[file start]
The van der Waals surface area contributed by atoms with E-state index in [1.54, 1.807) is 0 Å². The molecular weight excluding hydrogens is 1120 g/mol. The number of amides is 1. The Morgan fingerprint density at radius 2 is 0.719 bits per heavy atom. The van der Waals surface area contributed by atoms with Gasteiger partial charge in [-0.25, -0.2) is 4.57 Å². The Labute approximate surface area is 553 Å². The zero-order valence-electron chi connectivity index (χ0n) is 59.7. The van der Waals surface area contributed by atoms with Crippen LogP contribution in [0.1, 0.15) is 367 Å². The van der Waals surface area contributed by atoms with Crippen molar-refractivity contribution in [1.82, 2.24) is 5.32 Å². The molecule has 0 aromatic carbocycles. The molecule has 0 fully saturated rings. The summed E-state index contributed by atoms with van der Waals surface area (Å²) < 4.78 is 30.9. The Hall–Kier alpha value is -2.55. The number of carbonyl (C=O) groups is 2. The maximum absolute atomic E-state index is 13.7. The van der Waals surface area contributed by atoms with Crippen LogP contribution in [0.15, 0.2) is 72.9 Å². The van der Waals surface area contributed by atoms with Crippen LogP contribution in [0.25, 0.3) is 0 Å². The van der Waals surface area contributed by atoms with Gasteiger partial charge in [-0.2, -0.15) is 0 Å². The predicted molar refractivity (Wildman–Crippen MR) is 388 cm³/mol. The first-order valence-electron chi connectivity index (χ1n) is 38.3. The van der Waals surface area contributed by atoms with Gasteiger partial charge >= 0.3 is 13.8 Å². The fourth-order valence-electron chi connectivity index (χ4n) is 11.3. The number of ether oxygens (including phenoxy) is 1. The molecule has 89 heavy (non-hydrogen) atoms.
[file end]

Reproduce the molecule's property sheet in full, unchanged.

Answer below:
The van der Waals surface area contributed by atoms with E-state index in [1.54, 1.807) is 0 Å². The molecular weight excluding hydrogens is 1120 g/mol. The number of amides is 1. The Morgan fingerprint density at radius 2 is 0.719 bits per heavy atom. The van der Waals surface area contributed by atoms with Gasteiger partial charge in [-0.25, -0.2) is 4.57 Å². The Labute approximate surface area is 553 Å². The zero-order valence-electron chi connectivity index (χ0n) is 59.7. The van der Waals surface area contributed by atoms with Crippen LogP contribution in [0.1, 0.15) is 367 Å². The van der Waals surface area contributed by atoms with Crippen molar-refractivity contribution in [1.82, 2.24) is 5.32 Å². The molecule has 0 aromatic carbocycles. The molecule has 0 fully saturated rings. The summed E-state index contributed by atoms with van der Waals surface area (Å²) < 4.78 is 30.9. The Hall–Kier alpha value is -2.55. The number of carbonyl (C=O) groups is 2. The maximum absolute atomic E-state index is 13.7. The van der Waals surface area contributed by atoms with Crippen LogP contribution in [0.15, 0.2) is 72.9 Å². The van der Waals surface area contributed by atoms with Crippen LogP contribution in [0.25, 0.3) is 0 Å². The van der Waals surface area contributed by atoms with Gasteiger partial charge in [-0.2, -0.15) is 0 Å². The predicted molar refractivity (Wildman–Crippen MR) is 388 cm³/mol. The first-order valence-electron chi connectivity index (χ1n) is 38.3. The van der Waals surface area contributed by atoms with Gasteiger partial charge >= 0.3 is 13.8 Å². The fourth-order valence-electron chi connectivity index (χ4n) is 11.3. The number of ether oxygens (including phenoxy) is 1. The molecule has 89 heavy (non-hydrogen) atoms.